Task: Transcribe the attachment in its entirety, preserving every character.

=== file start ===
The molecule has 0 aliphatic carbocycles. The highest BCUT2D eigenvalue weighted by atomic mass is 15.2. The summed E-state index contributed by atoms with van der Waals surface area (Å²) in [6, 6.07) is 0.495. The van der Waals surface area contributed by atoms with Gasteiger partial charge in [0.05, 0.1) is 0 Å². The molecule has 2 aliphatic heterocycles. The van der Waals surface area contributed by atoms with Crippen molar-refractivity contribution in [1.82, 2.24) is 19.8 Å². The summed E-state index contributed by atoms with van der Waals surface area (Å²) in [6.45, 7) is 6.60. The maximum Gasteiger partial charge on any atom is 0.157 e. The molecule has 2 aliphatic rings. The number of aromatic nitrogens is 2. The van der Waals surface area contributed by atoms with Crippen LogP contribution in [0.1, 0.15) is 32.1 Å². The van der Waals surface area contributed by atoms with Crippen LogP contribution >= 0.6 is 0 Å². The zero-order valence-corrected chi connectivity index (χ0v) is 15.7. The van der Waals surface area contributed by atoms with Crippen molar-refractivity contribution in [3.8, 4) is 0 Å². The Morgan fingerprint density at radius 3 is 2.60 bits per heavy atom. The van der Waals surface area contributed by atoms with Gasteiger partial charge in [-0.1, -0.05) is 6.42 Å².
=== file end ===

The molecule has 0 aliphatic carbocycles. The highest BCUT2D eigenvalue weighted by atomic mass is 15.2. The summed E-state index contributed by atoms with van der Waals surface area (Å²) in [6, 6.07) is 0.495. The van der Waals surface area contributed by atoms with Gasteiger partial charge in [0.05, 0.1) is 0 Å². The molecule has 2 aliphatic heterocycles. The van der Waals surface area contributed by atoms with Crippen molar-refractivity contribution in [1.82, 2.24) is 19.8 Å². The summed E-state index contributed by atoms with van der Waals surface area (Å²) in [6.45, 7) is 6.60. The maximum Gasteiger partial charge on any atom is 0.157 e. The molecule has 2 aliphatic rings. The number of aromatic nitrogens is 2. The van der Waals surface area contributed by atoms with Crippen LogP contribution in [0.1, 0.15) is 32.1 Å². The van der Waals surface area contributed by atoms with Crippen LogP contribution >= 0.6 is 0 Å². The zero-order valence-corrected chi connectivity index (χ0v) is 15.7. The van der Waals surface area contributed by atoms with Crippen molar-refractivity contribution in [3.8, 4) is 0 Å². The Morgan fingerprint density at radius 3 is 2.60 bits per heavy atom. The van der Waals surface area contributed by atoms with Gasteiger partial charge in [-0.1, -0.05) is 6.42 Å².